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Photograph by Dan Wayne

Job Opportunity: Peter Dut, a long way from the Sudan, toils at Wal-Mart.

Out of Africa

'Lost Boys of Sudan' pities the poor immigrant

By Richard von Busack

I WONDER if many people ask themselves whether they would have had a chance in America if they hadn't been born here. If you hadn't been born in the USA, could you make it as an immigrant in 2004? Would you be able to work that perishingly hard? Could you work those jobs no one else wants and prop your eyes open over the schoolbooks when you got home at night? Could you cut your underearning countrymen loose if they started to become a burden on you? Would you be able to think in a different language and avoid the snares—the myriad scams, the crime, the booze, the drugs, the despair?

Lost Boys of Sudan is Megan Mylan and Jon Shenk's documentary about a year in the life of Santino Major Chuor and his friend Peter Nyarol Dut. Both are Dinkas from south Sudan. They are two of Earth's 15 million refugees, with a common kind of refugee story. The Sudanese civil war displaced the Dinkas, herders of sheep and cattle. Men with guns came in and drove them off, killing their parents. ("They took the girls, they took them and used them up.") On a barefoot trail-of-tears walk to Kenya, Santino and Peter and about 20,000 others came to the U.N.'s refugee camp in Kakuma. After several years there, handfuls of these so-called "lost boys of Sudan" were recruited to come to the United States to work and study.

More precisely, they're dropped with very little preparation into the middle of Houston. "This is our village?" asks one, looking over a street map of the city. In a clean but cheap townhouse, the two and some fellow Sudanese neighbors adapt to American life as fast as they can. They're caught between the whites, who fear them, and the local African Americans, who aren't keen on the Sudanese either.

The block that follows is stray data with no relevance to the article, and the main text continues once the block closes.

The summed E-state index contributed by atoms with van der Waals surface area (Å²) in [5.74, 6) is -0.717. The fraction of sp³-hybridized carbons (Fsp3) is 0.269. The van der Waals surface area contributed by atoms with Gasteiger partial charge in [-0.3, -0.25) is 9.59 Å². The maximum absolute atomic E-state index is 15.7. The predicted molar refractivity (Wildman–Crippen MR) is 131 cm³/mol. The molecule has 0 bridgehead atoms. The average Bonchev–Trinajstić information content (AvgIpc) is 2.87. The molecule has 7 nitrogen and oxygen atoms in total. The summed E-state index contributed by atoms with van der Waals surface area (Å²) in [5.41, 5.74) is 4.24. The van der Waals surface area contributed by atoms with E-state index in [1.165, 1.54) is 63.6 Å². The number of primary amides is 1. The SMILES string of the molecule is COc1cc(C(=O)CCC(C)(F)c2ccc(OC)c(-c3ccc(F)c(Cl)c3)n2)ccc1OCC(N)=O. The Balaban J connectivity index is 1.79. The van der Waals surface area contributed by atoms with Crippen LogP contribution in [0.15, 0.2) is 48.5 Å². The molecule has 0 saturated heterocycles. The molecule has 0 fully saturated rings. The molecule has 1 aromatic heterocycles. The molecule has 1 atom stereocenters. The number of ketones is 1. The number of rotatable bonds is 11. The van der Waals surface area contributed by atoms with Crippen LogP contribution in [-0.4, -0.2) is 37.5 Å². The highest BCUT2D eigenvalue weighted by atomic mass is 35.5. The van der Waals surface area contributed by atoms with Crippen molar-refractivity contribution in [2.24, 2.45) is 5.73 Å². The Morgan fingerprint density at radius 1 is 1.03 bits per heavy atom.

Peter heads to Kansas City, where he wrangles shopping carts at the Wal-Mart parking lot in between classes at Olathe East High School. Santino stays behind working on a Texas assembly line, running afoul of the traffic laws. The two are alienated from the hard work, with no relief in sight. Calling home, Peter is harassed by his sister to send money; when he complains, she answers, "Remember how hard it is in Africa? It hasn't changed." But his fellow students don't understand him, either. These Sudanese—so open and so sincere—weird people out.

Maybe the bitterest moment is when a very inexperienced student reporter from the high school paper tries to ask the right questions from Peter for an interview. She's nice, blonde and smiling, and she looks concerned—and you doubt she could find Africa on a globe. Peter—baffled, not certain what she wants to hear about his ordeal—searches for an answer. What could he possibly say to connect the fading memory of his home village and the minimansions, freeways and hard plastic surfaces of suburban Olathe? Mylan and Shenk's documentary is as devastating as Daughter From Danang—the other fine study of the gulf between the United States and the rest of the planet.

Lost Boys of Sudan (Unrated; 87 min.), a documentary by Megan Mylan and Jon Shenk, opens Friday at Camera 3 in San Jose.

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From the May 26-June 1, 2004 issue of Metro, Silicon Valley's Weekly Newspaper.

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